Thank you to everyone who has left a review for this podcast on itunes. Those reviews are how others find me and sometimes help them decide if it’s worth it to start listening to me. So I am so grateful for everyone who has taken the time to give back in this way. It means so much to me to receive feedback and to know that taking the time to create these episodes makes a difference for someone. So a big thank you to all those who have left a review! And if you haven’t left one yet, and you’ve benefited in any way from this podcast, will you leave one today? You can pause this episode and tell me the biggest take-away you’ve had so far.
Today’s review is from Angela. She said, “Each episode I’ve listened to has had me nodding my head yes. I found this at exactly the right time. Heather really gets it as a mom and has great examples and is very clear at explaining what to do and how to do it. She’s also super encouraging when I can be hard on myself! I’m feeling better about taking some new steps on my parenting journey. My kids are 8 and 6 and I’ve learned I haven’t’ been doing the three C’s very well and it’s resulted in a lot of behavior issues, confusion and frustration in our family. It’s learning a new skill for me but I’m ready to try it!”
Angela, thank you so much for taking the time to write that. I’m thrilled that the things I’ve said have helped you with your children and your family. Keep doing what you’re doing, be sure not to beat yourself up, just keep moving forward and trying, and I am here cheering you on.
If you would like to be the reviewer of the week, please leave me a 5 star review in itunes and share your favorite take away so far. Your ratings, your reviews, and your shares…that is what makes this podcast possible. So thank you so much for listening and for sharing.
So now onto today’s show…
Have you ever considered letting go of an expectation you have for your child? Well, I should ask this, if you really think about it… do you have a sort of preconceived idea or expectation of who you want your child to be or maybe become?
I imagine almost every new parent has big ideas about the kind of person their child will grow up to be.
We may have visions of our child dressing out for the big game and scoring the winning shot, or seeing them walk across the stage at graduation wearing every ribbon and medal known to man, or envisioning them taking a bow after a musical concert where they played first chair.
I had very similar ideas for each of my children, but by the time my oldest son was in Kindergarten, I began to see that his strengths and interests didn’t necessarily align with my vision of who I thought he should be.
I actually distinctly remember listening to other moms as they had their babies and talked about their concerns about how their baby was maybe not meeting certain milestones yet, like crawling or walking or talking, and me thinking to myself, Oh that’s not going to be my baby! He’s going to overachieve in all things. Which is funny, because all of my babies were very late crawlers and walkers, and my first child spoke a language only I could understand till about the age of 4. (But he walks and talks just fine now at age 20, so we’re good.)
But I remember the angst and worry I felt. As I took him in to get him diagnosed and put on medication for ADHD in 10th grade, I did not even know how we had gotten to that point. I fought it for so long and did not want to do it, and even now I’m not exactly sure it was the right thing to do, but had been so pressured by the schools and by his teachers.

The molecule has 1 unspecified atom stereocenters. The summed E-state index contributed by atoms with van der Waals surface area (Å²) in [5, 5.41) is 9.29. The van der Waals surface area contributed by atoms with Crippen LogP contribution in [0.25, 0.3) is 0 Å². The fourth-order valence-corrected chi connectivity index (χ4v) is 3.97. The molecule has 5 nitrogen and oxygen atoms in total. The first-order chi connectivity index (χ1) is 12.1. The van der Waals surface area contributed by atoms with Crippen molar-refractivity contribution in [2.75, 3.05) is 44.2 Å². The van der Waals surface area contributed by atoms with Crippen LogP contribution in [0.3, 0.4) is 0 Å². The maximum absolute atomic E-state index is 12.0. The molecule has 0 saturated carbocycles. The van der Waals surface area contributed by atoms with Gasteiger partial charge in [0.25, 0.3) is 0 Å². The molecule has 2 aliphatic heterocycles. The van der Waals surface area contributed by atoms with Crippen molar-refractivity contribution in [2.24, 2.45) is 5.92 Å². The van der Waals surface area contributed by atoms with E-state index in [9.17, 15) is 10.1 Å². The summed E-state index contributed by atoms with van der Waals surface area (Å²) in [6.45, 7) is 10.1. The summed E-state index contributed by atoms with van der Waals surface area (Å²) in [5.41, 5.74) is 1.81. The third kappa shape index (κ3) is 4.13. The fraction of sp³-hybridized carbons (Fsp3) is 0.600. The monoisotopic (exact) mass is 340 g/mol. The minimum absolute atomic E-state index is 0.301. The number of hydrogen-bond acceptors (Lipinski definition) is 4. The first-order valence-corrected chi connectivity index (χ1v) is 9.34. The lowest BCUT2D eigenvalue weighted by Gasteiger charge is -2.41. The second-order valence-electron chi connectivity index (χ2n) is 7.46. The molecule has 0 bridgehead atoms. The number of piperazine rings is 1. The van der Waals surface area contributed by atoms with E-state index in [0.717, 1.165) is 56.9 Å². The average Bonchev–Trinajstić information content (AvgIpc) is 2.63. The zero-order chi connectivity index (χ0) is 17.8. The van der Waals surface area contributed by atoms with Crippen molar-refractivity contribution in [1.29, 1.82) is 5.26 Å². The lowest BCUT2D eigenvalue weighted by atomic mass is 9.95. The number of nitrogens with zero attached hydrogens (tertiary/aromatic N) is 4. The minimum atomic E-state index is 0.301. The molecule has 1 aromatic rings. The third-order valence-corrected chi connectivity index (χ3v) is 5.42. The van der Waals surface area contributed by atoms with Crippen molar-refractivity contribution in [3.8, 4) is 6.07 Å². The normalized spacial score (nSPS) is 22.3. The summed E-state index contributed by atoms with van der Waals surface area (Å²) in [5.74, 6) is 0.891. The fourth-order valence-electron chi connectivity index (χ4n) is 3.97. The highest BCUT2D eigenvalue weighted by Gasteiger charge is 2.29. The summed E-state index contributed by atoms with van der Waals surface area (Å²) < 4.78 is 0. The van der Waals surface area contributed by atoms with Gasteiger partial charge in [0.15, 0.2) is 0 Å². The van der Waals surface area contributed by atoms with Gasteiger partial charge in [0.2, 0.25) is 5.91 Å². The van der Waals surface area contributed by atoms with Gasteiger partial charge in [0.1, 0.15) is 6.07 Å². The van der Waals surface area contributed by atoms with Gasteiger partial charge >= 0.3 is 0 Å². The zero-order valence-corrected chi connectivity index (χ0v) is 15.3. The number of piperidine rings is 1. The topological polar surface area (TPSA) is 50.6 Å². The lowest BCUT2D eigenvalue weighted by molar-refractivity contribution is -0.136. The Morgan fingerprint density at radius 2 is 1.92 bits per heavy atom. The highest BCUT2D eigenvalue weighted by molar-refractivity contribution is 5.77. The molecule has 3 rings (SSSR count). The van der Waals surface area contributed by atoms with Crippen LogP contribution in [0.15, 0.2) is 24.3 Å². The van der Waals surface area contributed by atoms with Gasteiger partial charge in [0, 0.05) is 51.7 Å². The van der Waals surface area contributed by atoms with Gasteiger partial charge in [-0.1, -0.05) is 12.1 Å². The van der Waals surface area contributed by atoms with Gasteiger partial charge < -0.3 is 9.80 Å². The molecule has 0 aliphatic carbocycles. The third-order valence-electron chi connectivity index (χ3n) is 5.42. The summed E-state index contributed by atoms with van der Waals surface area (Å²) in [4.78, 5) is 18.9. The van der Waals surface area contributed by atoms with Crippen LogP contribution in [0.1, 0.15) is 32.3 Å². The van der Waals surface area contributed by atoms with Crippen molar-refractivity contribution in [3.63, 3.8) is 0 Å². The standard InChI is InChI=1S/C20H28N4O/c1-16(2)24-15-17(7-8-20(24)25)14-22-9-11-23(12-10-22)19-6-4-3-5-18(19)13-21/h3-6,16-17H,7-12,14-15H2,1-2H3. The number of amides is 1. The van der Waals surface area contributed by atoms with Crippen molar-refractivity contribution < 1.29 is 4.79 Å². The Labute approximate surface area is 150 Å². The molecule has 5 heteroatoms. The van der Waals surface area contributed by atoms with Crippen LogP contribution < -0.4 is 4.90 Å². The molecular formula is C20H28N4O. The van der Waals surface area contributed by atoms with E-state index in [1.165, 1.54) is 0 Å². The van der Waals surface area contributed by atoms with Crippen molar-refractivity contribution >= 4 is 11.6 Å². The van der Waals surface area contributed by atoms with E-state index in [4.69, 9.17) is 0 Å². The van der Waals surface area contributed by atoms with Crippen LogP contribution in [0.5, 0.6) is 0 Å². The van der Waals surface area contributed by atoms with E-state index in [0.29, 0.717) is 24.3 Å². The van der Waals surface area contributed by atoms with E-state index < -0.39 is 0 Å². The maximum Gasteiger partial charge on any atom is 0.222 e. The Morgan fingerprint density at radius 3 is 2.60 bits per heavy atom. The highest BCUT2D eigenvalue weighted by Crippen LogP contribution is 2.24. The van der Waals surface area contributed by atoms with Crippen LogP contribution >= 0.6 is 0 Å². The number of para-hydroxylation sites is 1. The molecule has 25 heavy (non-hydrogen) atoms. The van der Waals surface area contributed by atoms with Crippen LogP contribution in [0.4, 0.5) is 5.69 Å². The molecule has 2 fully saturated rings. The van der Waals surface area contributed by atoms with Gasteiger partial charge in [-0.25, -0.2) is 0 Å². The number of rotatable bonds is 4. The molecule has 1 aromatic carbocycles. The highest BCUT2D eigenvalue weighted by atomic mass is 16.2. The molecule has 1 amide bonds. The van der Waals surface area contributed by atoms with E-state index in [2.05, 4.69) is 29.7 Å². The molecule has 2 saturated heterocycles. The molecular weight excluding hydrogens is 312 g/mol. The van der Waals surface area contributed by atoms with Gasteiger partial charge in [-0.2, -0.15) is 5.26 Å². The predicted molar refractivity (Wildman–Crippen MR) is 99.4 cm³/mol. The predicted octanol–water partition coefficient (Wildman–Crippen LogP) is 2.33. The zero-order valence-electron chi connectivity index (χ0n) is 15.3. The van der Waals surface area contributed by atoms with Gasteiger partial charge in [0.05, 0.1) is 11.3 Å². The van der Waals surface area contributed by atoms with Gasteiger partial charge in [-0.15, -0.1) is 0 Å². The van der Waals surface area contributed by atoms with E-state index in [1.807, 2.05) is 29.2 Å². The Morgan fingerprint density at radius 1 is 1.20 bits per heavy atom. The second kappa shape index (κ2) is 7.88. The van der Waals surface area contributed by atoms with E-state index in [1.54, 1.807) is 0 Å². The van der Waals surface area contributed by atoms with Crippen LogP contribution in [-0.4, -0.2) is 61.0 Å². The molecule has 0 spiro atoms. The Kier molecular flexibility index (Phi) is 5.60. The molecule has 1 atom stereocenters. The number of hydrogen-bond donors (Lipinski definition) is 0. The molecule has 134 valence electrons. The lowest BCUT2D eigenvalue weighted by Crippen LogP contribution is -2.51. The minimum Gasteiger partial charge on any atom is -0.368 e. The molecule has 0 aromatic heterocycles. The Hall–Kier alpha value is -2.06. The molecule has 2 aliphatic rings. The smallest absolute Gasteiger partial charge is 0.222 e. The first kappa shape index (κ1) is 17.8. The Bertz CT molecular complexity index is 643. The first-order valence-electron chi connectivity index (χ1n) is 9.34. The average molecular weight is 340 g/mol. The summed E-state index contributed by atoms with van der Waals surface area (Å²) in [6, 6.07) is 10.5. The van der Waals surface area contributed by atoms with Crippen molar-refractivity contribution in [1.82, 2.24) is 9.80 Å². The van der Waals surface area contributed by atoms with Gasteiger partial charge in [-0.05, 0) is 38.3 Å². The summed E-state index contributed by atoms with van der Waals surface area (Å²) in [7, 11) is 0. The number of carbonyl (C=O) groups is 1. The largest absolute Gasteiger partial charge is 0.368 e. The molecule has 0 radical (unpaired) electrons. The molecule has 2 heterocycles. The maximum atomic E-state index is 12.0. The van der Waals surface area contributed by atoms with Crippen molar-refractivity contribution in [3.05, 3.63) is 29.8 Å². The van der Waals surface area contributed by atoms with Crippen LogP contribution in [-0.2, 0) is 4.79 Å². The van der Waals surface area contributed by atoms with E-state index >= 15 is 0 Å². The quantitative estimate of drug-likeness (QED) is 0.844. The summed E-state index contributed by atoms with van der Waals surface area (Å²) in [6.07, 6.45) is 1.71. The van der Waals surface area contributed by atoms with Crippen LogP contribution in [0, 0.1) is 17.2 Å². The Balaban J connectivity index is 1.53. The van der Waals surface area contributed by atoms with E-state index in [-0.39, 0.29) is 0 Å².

But I always wondered and worried if there was more I should have done. I almost felt like putting him on a pill was the easy way out. Even though it didn’t really fix much of anything and pretty soon my son decided he didn’t like how he felt on the medication and stopped taking it all together, which I fully supported. But I always felt like there was more I should do: Should I have worked with him more? Spent more time helping him get organized each day? Should I have hired a tutor? I had no idea how the son of an educator could struggle in school so much, even though his IQ had tested off the charts. I basically blamed myself for everything, as if something was “wrong.”
But school wasn’t even what did me in. It was when I realized I had spent years of my life, painstakingly holding his hand through the Boy Scouts program, since the age of 8, to make sure he met all the milestones, raised money and sent him to all of the scout camps, spent hours working with him to get all of the merit badges he needed; and it was at about age 16 when he let me know that he was not going to finish and get his Eagle. His Eagle! The ultimate accomplishment to show how hard we worked (how hard I worked right alongside him!) We were finally going to get the pay off. He was going to have something amazing to put on his resume and show that he was worthy of any job he applied for because he was an Eagle! I hardly knew how to wrap my mind around him giving up, backing out, deciding that’s not something he really cared about getting.
It took a long time and a lot of working through my frustration and disappointment, but I finally concluded that the only way to move on with my relationship with him was to let the Eagle go. I just had to let it go. Like, completely go. And you know, I had to really dig deep and figure out why exactly it was so important for me that he accomplish this thing. Was it so I would have a sort of outward reward for all my hard work as a mom to show others just how good of a mom I was that my son could accomplish this big thing? Was it because of other people? Was it cultural? Was it an expectation I had put on myself when I was young, that all my sons would get their Eagles? Was it something unfulfilled in me that I was trying to live vicariously through my son?
Most importantly, in the midst of all trying to figure all of this out, and getting through my disappointment, I realized I had to finally start getting to know my son for who he is and what he wants out of life, and stop raising him to be what I think he should be.